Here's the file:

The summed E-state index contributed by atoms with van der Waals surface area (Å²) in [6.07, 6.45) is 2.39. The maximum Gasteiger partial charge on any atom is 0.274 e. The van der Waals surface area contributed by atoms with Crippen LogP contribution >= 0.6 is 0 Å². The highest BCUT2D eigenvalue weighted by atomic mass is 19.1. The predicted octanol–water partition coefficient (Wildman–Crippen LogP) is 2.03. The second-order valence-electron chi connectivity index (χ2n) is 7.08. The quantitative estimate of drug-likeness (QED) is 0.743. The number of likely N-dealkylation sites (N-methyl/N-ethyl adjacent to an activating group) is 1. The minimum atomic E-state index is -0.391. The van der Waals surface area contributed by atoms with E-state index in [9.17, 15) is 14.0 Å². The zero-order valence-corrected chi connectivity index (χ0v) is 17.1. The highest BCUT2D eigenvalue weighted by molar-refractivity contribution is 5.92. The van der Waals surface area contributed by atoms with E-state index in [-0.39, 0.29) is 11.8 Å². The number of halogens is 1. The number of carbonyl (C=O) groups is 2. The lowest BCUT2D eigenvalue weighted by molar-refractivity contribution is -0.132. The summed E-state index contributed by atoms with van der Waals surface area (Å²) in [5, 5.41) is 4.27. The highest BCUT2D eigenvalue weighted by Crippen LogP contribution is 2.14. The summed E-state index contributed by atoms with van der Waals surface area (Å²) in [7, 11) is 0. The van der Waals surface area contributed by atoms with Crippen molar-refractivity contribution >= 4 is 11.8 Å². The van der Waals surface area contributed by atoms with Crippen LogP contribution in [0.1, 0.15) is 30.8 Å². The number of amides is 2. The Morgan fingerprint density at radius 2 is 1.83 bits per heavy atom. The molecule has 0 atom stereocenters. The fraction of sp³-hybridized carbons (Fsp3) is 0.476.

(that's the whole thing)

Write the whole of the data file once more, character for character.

The summed E-state index contributed by atoms with van der Waals surface area (Å²) in [6.07, 6.45) is 2.39. The maximum Gasteiger partial charge on any atom is 0.274 e. The van der Waals surface area contributed by atoms with Crippen LogP contribution >= 0.6 is 0 Å². The highest BCUT2D eigenvalue weighted by atomic mass is 19.1. The predicted octanol–water partition coefficient (Wildman–Crippen LogP) is 2.03. The second-order valence-electron chi connectivity index (χ2n) is 7.08. The quantitative estimate of drug-likeness (QED) is 0.743. The number of likely N-dealkylation sites (N-methyl/N-ethyl adjacent to an activating group) is 1. The minimum atomic E-state index is -0.391. The van der Waals surface area contributed by atoms with E-state index in [9.17, 15) is 14.0 Å². The zero-order valence-corrected chi connectivity index (χ0v) is 17.1. The highest BCUT2D eigenvalue weighted by molar-refractivity contribution is 5.92. The van der Waals surface area contributed by atoms with E-state index in [-0.39, 0.29) is 11.8 Å². The number of halogens is 1. The number of carbonyl (C=O) groups is 2. The lowest BCUT2D eigenvalue weighted by molar-refractivity contribution is -0.132. The summed E-state index contributed by atoms with van der Waals surface area (Å²) in [5, 5.41) is 4.27. The highest BCUT2D eigenvalue weighted by Crippen LogP contribution is 2.14. The summed E-state index contributed by atoms with van der Waals surface area (Å²) in [7, 11) is 0. The van der Waals surface area contributed by atoms with Crippen molar-refractivity contribution >= 4 is 11.8 Å². The van der Waals surface area contributed by atoms with Crippen LogP contribution in [0.1, 0.15) is 30.8 Å². The number of amides is 2. The Morgan fingerprint density at radius 2 is 1.83 bits per heavy atom. The molecule has 0 atom stereocenters. The fraction of sp³-hybridized carbons (Fsp3) is 0.476.